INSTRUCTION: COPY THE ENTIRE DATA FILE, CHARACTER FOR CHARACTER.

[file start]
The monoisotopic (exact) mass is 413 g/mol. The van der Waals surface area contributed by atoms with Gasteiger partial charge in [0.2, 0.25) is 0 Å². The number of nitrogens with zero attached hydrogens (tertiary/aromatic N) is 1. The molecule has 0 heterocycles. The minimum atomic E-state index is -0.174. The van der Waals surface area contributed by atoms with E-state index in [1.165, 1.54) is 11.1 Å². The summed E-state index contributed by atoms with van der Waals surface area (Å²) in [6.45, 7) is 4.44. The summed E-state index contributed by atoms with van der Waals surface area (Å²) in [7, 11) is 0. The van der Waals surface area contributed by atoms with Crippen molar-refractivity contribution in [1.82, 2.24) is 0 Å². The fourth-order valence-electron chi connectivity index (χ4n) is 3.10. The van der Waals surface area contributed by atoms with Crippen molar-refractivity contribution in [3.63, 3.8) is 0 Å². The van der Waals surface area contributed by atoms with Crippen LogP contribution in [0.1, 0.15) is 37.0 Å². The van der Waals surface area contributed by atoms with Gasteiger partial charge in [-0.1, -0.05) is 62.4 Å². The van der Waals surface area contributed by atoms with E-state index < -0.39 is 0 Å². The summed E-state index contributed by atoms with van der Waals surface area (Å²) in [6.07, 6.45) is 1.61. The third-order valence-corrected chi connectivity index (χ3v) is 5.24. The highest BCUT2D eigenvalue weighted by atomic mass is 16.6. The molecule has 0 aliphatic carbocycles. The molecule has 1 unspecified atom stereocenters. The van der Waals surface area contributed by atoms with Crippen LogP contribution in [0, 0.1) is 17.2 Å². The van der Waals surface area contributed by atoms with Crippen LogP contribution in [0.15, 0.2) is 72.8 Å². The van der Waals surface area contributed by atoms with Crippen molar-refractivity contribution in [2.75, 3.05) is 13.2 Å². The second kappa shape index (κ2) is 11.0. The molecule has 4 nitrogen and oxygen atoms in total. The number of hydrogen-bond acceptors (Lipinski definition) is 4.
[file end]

The monoisotopic (exact) mass is 413 g/mol. The van der Waals surface area contributed by atoms with Gasteiger partial charge in [0.2, 0.25) is 0 Å². The number of nitrogens with zero attached hydrogens (tertiary/aromatic N) is 1. The molecule has 0 heterocycles. The minimum atomic E-state index is -0.174. The van der Waals surface area contributed by atoms with E-state index in [1.165, 1.54) is 11.1 Å². The summed E-state index contributed by atoms with van der Waals surface area (Å²) in [6.45, 7) is 4.44. The summed E-state index contributed by atoms with van der Waals surface area (Å²) in [7, 11) is 0. The van der Waals surface area contributed by atoms with Crippen molar-refractivity contribution in [1.82, 2.24) is 0 Å². The fourth-order valence-electron chi connectivity index (χ4n) is 3.10. The van der Waals surface area contributed by atoms with Crippen molar-refractivity contribution in [3.63, 3.8) is 0 Å². The van der Waals surface area contributed by atoms with Crippen LogP contribution in [0.1, 0.15) is 37.0 Å². The van der Waals surface area contributed by atoms with Gasteiger partial charge in [-0.1, -0.05) is 62.4 Å². The van der Waals surface area contributed by atoms with E-state index < -0.39 is 0 Å². The summed E-state index contributed by atoms with van der Waals surface area (Å²) in [6.07, 6.45) is 1.61. The third-order valence-corrected chi connectivity index (χ3v) is 5.24. The highest BCUT2D eigenvalue weighted by atomic mass is 16.6. The molecule has 0 aliphatic carbocycles. The molecule has 1 unspecified atom stereocenters. The van der Waals surface area contributed by atoms with Crippen LogP contribution in [0, 0.1) is 17.2 Å². The van der Waals surface area contributed by atoms with Crippen LogP contribution in [0.15, 0.2) is 72.8 Å². The van der Waals surface area contributed by atoms with Crippen molar-refractivity contribution in [2.75, 3.05) is 13.2 Å². The second kappa shape index (κ2) is 11.0. The molecule has 4 nitrogen and oxygen atoms in total. The number of hydrogen-bond acceptors (Lipinski definition) is 4.